It was a year or so after I started blogging that I recognized the other ways to see resolutions. Perhaps it’s fitting that I added a colon. My initial detox from sugar was in conjunction with a colonoscopy.

I’ve struggled with grazing since I got home from the two weddings in November. I regained control went I went on a road trip with my mother in December. We traveled a round trip of just under 1000 miles in a day and a half. And when my husband and I went on a ski trip to Vermont last week, I did very well with just three meals a day. I felt good and my weight wasn’t an issue. I think it has to do with days that don’t have as much structure. Sugar structure resolutions down. Or something. Lack of sleep doesn’t help.

I also made the mistake of reading an article claiming there is no such thing as sugar addiction. I know, for me, that addiction is the proper word to describe what happens with me and sugar (and anything that breaks down to sugar) when I don’t manage it by paying attention to how I feel. Whether it is a psychological thing or a physiological thing, I don’t think it matters. I wrote a little ditty early on: There’s science and data and all kinds of facts, but the proof that helps me is in how I acts.

Sometimes words are poisonous. And other times it might be people. Or circumstances. But when I am in control of my tools, I’m good. Three meals a day, with protein. Tracking what I eat. Writing how I feel. No grazing. Taking a multivitamin. Drinking enough liquids. Exercising. I pay attention to reality. I eat fuelishly. And I don’t miss the things that make me feel lousy. But sometimes I slip. I feel thankful that I can recognize the slip fairly quickly. And I know what I have to do. I don’t have to beat myself up. That doesn’t work. I just have to work at following my guidelines again. Sometimes it means changing up mealtimes. Sometimes it means eating a lot a meals. Sometimes I can turn myself around in a day. And sometimes it takes a few days. Or weeks.

I’m reminded of an invaluable comment a dear friend left on another blog post. It’s okay. It is okay. Because I crave healthy more than I crave out of control. I can still remember the sugar rush and crash from eating a simply caramel candy bar over a year ago. Outright sugar doesn’t tempt me. But a dinner roll can, even thought it’s pretty much the same in my system.

I’m doing better today. I went to an exercise class this morning. Then I went grocery shopping. I managed to hold off lunch until 11:15. And then I managed to hold off supper until 4:30. I had just come home from getting my windshield replaced. I’d avoided stopping at any stores because I felt the addiction calling. I was drinking white chocolate seltzer and feeling like part of me wanted to cave to grazing and part of me wanted to hold on to using my tool of no grazing. I actually think it was the sugar monster wanting to come out of its cave and make me cave. (It helps to personify sugar.)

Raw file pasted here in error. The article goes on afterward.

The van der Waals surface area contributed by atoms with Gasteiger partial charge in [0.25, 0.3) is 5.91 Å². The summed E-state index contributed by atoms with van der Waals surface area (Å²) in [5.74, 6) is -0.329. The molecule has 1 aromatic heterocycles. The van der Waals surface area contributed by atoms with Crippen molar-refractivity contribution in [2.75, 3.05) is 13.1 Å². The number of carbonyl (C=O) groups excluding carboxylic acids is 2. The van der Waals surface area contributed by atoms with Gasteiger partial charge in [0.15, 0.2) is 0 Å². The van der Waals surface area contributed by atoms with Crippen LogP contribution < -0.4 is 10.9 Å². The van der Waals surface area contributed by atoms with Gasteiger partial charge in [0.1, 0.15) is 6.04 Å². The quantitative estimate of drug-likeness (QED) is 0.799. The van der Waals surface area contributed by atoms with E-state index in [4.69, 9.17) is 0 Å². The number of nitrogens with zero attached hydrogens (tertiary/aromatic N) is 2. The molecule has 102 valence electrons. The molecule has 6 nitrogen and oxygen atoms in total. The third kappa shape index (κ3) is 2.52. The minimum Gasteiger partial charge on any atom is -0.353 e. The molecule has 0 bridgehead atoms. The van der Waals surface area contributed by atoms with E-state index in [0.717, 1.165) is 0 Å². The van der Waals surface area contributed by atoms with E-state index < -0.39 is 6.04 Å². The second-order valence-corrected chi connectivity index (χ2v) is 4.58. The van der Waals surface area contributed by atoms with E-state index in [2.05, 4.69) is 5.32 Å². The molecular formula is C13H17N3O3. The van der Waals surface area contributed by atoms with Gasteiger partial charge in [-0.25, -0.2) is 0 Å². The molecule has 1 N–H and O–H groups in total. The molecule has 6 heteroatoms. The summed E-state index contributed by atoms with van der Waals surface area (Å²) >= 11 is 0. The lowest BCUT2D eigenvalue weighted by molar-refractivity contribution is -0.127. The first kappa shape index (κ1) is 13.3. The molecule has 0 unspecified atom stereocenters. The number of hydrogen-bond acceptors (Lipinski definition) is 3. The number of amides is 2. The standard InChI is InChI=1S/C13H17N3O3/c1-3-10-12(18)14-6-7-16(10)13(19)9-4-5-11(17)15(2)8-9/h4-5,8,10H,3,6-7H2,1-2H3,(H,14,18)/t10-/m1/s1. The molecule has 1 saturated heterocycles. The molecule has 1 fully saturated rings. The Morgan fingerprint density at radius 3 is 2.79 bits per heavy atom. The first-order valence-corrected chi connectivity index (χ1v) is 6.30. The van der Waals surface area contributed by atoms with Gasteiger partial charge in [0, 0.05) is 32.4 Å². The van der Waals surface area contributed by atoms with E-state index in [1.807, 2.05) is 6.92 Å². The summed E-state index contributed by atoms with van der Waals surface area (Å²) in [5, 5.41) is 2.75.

I have to go out again. But I’m done eating for today. It feels good. It feels like me. The point of this blog post? Positive reinforcement for me. And perhaps it will result in: Cheery O’s for you.

How do you feel about resolutions?

Comfort. A Peace of my Mind.

Food doesn’t offer me comfort. The memories tied to it do. How many times have I eaten that stuff–roux leading straight to rue?

That street is not the way for me to go. ‘Tis better for me to just say, “Know!”

It’s best to be aware of where it is going–the pit falls and pot holes that cause a wreck and if there’s anything left(over) it will need a towing back to repair from the depths of despair.  (To make a rhyme from this reason. That’s a rap.)

It’s better for me to toe the line and not crossover for a collision–with my head handed over to sugar and a total loss of vision.

I’ve spent a great many long hard years wirh comfort food tending to lead me to tears.

Not everyone has an addiction. But I, most certainly, do. My comfort is not in the eating. My comfort is simply eschew!

If the smallest bite leads me out of control with sugar driving me crazys, I must stay away from the tasting part that could lead to me pushing up daisies.

It’s a matter of fact that I want to feel well and it’s also a fact I continue to tell: Sugar simply sends me to

a very bad place. I think I’d rather have egg on my face. Protein and fat and writing all that, help me to stick with my GOAL. Going On And Living. I’m Possible. In control!

This post was inspired by the Weight Watchers Connect hashtag prompt #comfortfoodday. My brain wanted to read it as comfort for today.

I will take that as a sign of my paradigm shift because comfort and food don’t work together for me.

I used to think they did. I have a lot of experience with trying to make that work. My top weight (253),moo’d swings, and aching, out of breath body was all the “comfort” I got from food.